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What To Drink And When: 6 Ways to Hydrate This Summer

Even a simple walk outside leaves me sweating and thirsty in the hot days of summer, to say nothing of those mornings I can’t squeeze a run in before it gets too hot. And while a tall glass of water is always a good idea, when the heat and humidity is especially insufferable, I may want a drink that will hydrate and add a little something beyond, as well.

There are plenty of beverage choices lining the grocery store shelves these days, but it’s not always easy to know what to drink, when, and what you are actually getting with that swig of brightly colored liquid. Here’s a guide for those who are looking for a little something to keep them from wilting and withering during this summer’s heat waves.

  • Drink This! 1 of 7
    female athlete drinking

    Not all drinks are created equal. 

  • Water 2 of 7
    Filling glass of tap water

    Water tops the list, of course. Your body is roughly 75% water and it's best to keep it replenished. With no added sugars or dyes, it should make up the bulk of your beverage intake. You may be surprised at how quickly your heat-affected mood can improve simply by taking a sip of this simple, essential stuff. 

  • Chocolate Milk 3 of 7
    Glass of chocolate milk isolated with clipping path

    Chocolate milk has been heralded as the perfect recovery drink for athletes and exercisers who have been working out for at least 45 minutes. The milk portion provides protein to help rebuild muscles, as well as nutrients like magnesium, calcium, and potassium to speed the body's recovery. Sugar adds a hit of carbs to keep energy levels high. And the chocolate, in addition to flavor, can improve your mood.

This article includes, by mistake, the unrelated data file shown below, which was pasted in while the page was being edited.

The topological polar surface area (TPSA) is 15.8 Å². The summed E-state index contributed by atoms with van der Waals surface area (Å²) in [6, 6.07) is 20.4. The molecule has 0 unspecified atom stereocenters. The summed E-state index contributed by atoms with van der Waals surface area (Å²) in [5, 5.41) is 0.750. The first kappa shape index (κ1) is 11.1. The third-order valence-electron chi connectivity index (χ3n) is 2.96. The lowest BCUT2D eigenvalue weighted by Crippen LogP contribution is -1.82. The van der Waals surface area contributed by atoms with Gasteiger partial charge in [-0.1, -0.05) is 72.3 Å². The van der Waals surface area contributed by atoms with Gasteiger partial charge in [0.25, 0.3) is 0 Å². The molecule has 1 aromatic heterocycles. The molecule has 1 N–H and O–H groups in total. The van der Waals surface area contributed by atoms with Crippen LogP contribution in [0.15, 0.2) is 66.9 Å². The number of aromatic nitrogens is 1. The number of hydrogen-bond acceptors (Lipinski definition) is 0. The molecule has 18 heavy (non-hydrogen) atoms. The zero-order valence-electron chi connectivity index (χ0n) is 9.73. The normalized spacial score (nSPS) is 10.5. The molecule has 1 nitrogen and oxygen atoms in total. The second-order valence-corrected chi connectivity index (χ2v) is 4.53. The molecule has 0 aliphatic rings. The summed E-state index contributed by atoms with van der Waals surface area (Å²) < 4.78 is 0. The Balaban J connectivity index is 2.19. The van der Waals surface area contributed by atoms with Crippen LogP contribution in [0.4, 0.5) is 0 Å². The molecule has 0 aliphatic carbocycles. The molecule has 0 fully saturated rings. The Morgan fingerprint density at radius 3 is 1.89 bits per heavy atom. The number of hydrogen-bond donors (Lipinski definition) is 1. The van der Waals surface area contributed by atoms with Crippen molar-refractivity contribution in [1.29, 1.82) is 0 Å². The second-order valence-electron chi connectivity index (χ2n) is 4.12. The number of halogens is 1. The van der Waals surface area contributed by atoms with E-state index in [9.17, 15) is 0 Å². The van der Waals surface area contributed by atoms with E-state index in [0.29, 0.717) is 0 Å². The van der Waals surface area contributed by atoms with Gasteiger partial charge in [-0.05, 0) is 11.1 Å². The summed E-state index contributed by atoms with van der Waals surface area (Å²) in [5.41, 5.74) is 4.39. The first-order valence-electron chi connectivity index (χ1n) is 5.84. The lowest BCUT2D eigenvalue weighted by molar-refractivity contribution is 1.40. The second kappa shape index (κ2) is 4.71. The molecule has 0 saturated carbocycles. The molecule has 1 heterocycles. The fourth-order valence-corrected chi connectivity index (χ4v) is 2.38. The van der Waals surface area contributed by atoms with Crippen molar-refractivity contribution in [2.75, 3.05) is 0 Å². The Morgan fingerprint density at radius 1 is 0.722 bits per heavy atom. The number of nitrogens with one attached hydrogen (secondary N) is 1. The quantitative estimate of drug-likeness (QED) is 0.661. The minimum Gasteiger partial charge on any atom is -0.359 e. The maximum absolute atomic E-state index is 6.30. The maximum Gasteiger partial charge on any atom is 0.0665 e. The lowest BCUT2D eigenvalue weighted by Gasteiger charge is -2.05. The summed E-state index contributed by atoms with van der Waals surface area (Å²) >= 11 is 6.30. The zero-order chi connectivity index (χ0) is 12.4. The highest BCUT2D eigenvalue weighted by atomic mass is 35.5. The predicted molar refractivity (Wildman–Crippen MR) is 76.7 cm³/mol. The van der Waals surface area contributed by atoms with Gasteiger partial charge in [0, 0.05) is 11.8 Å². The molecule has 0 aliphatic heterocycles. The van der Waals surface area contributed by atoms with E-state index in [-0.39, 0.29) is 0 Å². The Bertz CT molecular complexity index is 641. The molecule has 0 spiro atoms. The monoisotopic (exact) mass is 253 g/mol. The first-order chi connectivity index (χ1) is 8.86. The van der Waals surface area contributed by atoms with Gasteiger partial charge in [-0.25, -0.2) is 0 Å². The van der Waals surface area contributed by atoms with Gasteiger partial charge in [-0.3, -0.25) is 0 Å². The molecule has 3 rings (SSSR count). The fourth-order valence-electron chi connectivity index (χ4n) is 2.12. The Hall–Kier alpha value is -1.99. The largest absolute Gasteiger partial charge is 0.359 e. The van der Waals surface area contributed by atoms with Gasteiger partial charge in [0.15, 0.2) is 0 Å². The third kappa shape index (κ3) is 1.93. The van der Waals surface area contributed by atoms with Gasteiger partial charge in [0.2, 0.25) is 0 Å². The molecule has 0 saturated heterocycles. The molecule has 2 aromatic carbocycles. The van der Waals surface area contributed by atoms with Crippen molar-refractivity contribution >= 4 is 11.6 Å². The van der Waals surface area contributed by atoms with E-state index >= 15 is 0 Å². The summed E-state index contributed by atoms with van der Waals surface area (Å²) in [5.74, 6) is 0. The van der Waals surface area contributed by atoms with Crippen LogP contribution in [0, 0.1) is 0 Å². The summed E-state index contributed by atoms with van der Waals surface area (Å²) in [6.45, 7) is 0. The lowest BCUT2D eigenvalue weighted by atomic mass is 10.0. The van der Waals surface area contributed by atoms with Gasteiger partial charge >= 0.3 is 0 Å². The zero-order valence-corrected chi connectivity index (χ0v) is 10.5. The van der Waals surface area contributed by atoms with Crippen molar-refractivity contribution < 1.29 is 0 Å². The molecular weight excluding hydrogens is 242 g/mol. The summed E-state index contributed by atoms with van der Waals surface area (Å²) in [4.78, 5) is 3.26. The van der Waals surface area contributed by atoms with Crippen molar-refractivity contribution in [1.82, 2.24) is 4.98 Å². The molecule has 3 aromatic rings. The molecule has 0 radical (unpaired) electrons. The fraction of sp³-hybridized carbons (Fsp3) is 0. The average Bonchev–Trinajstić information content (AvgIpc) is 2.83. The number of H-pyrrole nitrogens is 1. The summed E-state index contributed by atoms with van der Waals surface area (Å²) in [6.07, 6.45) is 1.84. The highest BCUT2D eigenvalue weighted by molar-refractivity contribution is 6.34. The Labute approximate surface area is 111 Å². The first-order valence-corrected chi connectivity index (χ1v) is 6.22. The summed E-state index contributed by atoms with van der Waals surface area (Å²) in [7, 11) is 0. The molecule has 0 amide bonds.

• Coconut Water 4 of 7
    iStock_000021656501XSmall

    Coconut water the fluid inside a coconut also contains nutrients like potassium and magnesium. However, it does not provide them in the same levels as chocolate milk, nor does it contain as much protein as chocolate milk, so it wouldn't be as helpful in post-workout recovery for longer workouts. It also contains more calories than you would want to drink on a regular basis. But because it does have necessary nutrients, it can aid in recovery and keep you hydrated for shorter, less intense workouts.

  • Sports Drink 5 of 7
    iStock_000017582826XSmall

    Sports drinks, like Gatorade and Powerade, are high in simple carbohydrates and electrolytes to keep energy high and replenish salt and other nutrients lost through sweat. They can also be high in calories however, and should be reserved for after hard workouts. Also, doctors have warned against giving highly caffeinated sports drinks to kids because the stimulants can be too much for their bodies. 

  • Supplement Drinks 6 of 7
    Pomegranate juice

    Supplement drinks have less sugar than sodas or sports drinks, but are more flavorful than water. As their name suggests, they are supplemented with vitamins and other nutrients, and are often made with fruit juice as well. Some brands, like Neuro, are lightly carbonated, while others, like Vitamin Water are not. Often they are touted as "immunity boosting" or "mood enhancing" based on what vitamins they are supplemented with. Reach for these when you might normally reach for a soda. 

  • Fruit Juice 7 of 7
    iStock_000016924820XSmall

    Pure fruit juices (not to be confused with juice cocktails, which usually have a lot of added sugar) can carry many of the benefits of eating whole fruit, although without the health fiber. They are also high in (naturally occurring) sugar, which means they can pack on the calories pretty quickly. While you're better off eating whole fruit and drinking a glass of water, fruit juice can be a good post-workout drink for the kids.

photos via istockphoto.com

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